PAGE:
Increasing that initial payment to £2,699 sees the monthly bill fall to £447 – down by £47 per month. If you can afford to put down £5,199, meanwhile, that figure plummets to £389 – a drop of £105 per month overall.
If you have plenty of cash to put down, a £10,199 initial payment sees your monthly charge tumble to just £271, with a hefty £15,949 deposit shrinking the monthly bill to £136.
With this in mind, it’s worth thinking about how much cash you have to hand and what you can afford each month, to get the best balance of initial payment and monthly payment for your pocket.
A lower mileage allowance means lower monthly bills
While £136 per month gets you a 25,000-mile-per-year allowance, dropping that to 20,000 sees the monthly figure fall to £118. If you expect to cover fewer miles still, that drops to £97 per month at 15,000 miles per year. If you only cover 10,000 miles per year, though, the monthly bill would be just £75, falling to £66 per month for an 8,000-mile-per-year contract.
Bear all of this in mind and on a more realistic level, you can cut that initial £698 per month BMW contract to £377 with a relatively affordable £2,699 initial payment, four-year contract if 8,000 miles per year is sufficient. Try to pick an accurate mileage allowance, though, as you can expect to be issued with excess mileage charges if you go over your allowance. Click here to find out how much excess mileage charges could cost you.
Choose a high-spec model over a low-spec one with options for maximum value
Add numerous options to a lease car and you can expect the price to ramp up dramatically. Surprisingly, it often costs less to go for a pricier model with most of the equipment you want as standard, rather than adding several options to a cheaper model.
The £377-per-month BMW 320d M Sport automatic would actually cost less per month than going for a less powerful BMW 318d in entry-level SE trim and adding a handful of options that are standard on the 320d M Sport.
Despite the 320d having a £3,500 higher list price, adding just £1,580 in options makes the 318d SE £4 more per month – though it still has far less equipment. Consequently, in this case it’s worth going for the well-equipped model that initially looks more expensive.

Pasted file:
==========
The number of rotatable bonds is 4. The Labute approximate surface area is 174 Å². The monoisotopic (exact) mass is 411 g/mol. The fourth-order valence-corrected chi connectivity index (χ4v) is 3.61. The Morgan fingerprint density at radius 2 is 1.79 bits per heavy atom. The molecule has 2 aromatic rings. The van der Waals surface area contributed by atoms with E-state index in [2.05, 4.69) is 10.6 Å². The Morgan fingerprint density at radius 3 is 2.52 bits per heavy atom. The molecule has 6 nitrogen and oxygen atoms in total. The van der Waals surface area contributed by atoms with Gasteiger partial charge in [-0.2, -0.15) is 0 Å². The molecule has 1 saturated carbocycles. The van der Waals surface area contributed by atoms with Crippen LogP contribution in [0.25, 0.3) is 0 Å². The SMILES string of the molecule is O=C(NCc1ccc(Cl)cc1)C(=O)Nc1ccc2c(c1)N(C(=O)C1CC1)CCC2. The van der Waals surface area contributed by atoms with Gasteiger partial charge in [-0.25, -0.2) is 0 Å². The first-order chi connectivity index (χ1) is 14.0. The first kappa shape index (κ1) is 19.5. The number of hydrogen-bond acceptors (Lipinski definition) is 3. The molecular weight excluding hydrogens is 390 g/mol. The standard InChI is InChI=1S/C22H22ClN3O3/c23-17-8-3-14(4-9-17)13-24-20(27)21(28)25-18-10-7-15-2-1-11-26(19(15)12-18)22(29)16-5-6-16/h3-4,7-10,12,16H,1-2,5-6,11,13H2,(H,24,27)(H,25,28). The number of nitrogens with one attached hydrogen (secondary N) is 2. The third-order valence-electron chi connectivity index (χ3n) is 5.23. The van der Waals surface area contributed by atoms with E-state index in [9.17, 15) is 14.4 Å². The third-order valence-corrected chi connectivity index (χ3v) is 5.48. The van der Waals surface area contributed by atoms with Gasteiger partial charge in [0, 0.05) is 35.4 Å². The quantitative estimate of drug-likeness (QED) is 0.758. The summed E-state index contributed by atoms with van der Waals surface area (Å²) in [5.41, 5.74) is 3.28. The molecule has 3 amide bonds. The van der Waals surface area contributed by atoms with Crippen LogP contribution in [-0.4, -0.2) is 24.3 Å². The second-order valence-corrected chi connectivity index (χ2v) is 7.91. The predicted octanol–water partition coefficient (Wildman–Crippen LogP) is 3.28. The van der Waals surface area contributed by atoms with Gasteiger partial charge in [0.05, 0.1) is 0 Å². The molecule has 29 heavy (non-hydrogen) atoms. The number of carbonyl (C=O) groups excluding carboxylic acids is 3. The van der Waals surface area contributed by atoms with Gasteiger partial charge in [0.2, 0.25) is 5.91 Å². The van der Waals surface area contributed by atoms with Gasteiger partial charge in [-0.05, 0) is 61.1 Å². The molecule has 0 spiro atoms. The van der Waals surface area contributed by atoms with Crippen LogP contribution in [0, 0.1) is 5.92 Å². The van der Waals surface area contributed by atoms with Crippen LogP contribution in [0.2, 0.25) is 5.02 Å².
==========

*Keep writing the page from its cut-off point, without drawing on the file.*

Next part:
The reason for this is that adding options increases the initial price of a lease car, but typically isn’t accounted for in it being worth more at the end of the contract – meaning higher monthly payments.
It’s always worth checking the cost of a few different options, however, as some are much better value than others and choosing an option pack over individual options often gets you much more kit for your money. If you know exactly the equipment you want, adding a couple of choice options can be the perfect way to get exactly the car you want and to make sure it stands out, too.
Compare different models – some high-end models cost less than budget alternatives
While £377 per month gets you a desirable BMW 320d M Sport automatic, you’d have to pay a hefty £416 per month for a less powerful, less desirable Hyundai i40 1.7 CRDi Premium with matching contract terms. That’s despite the Hyundai having a £5,000 lower list price.
You may think you can only afford to lease cars below a certain list price, but as this example proves, it’s not unusual for a £33,000 car to be cheaper to lease than a £28,000 one. So always compare different models that meet your needs with like-for-like finance terms.
This should help you establish which the best cars for your budget are – and help you to find the most desirable model that fits within your budget.
*Deals are correct at time of publication. Everyone’s financial circumstances are different and credit is not always available – Parkers cannot recommend a deal for you specifically. These deals are indicative examples of some packages available this week.